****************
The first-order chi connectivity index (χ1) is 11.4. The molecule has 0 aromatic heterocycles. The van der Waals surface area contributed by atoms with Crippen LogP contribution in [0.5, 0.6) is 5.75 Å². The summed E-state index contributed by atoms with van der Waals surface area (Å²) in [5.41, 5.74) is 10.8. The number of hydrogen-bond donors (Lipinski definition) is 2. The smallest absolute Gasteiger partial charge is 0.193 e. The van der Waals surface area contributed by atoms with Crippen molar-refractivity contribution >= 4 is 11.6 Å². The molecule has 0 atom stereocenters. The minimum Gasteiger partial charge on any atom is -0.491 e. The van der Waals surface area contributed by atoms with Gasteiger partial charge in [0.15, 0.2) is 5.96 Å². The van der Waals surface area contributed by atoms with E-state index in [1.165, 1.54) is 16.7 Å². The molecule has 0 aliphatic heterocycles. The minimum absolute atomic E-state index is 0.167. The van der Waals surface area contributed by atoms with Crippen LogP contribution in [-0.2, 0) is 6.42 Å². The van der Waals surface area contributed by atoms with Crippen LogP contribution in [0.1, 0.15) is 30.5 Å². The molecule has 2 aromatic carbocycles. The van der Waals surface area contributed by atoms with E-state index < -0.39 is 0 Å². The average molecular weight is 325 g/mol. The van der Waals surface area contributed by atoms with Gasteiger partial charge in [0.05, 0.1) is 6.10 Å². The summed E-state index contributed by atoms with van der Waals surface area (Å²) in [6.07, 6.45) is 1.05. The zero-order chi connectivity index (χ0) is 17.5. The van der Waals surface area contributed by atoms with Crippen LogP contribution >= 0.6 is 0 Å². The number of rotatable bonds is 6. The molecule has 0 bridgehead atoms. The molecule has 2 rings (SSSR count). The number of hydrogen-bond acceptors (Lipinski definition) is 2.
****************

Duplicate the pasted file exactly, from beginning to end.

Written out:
The first-order chi connectivity index (χ1) is 11.4. The molecule has 0 aromatic heterocycles. The van der Waals surface area contributed by atoms with Crippen LogP contribution in [0.5, 0.6) is 5.75 Å². The summed E-state index contributed by atoms with van der Waals surface area (Å²) in [5.41, 5.74) is 10.8. The number of hydrogen-bond donors (Lipinski definition) is 2. The smallest absolute Gasteiger partial charge is 0.193 e. The van der Waals surface area contributed by atoms with Crippen molar-refractivity contribution >= 4 is 11.6 Å². The molecule has 0 atom stereocenters. The minimum Gasteiger partial charge on any atom is -0.491 e. The van der Waals surface area contributed by atoms with Gasteiger partial charge in [0.15, 0.2) is 5.96 Å². The van der Waals surface area contributed by atoms with E-state index in [1.165, 1.54) is 16.7 Å². The molecule has 0 aliphatic heterocycles. The minimum absolute atomic E-state index is 0.167. The van der Waals surface area contributed by atoms with Crippen LogP contribution in [-0.2, 0) is 6.42 Å². The van der Waals surface area contributed by atoms with Crippen LogP contribution in [0.1, 0.15) is 30.5 Å². The molecule has 2 aromatic carbocycles. The van der Waals surface area contributed by atoms with E-state index < -0.39 is 0 Å². The average molecular weight is 325 g/mol. The van der Waals surface area contributed by atoms with Gasteiger partial charge in [0.05, 0.1) is 6.10 Å². The summed E-state index contributed by atoms with van der Waals surface area (Å²) in [6.07, 6.45) is 1.05. The zero-order chi connectivity index (χ0) is 17.5. The van der Waals surface area contributed by atoms with Crippen LogP contribution >= 0.6 is 0 Å². The number of rotatable bonds is 6. The molecule has 0 bridgehead atoms. The molecule has 2 rings (SSSR count). The number of hydrogen-bond acceptors (Lipinski definition) is 2.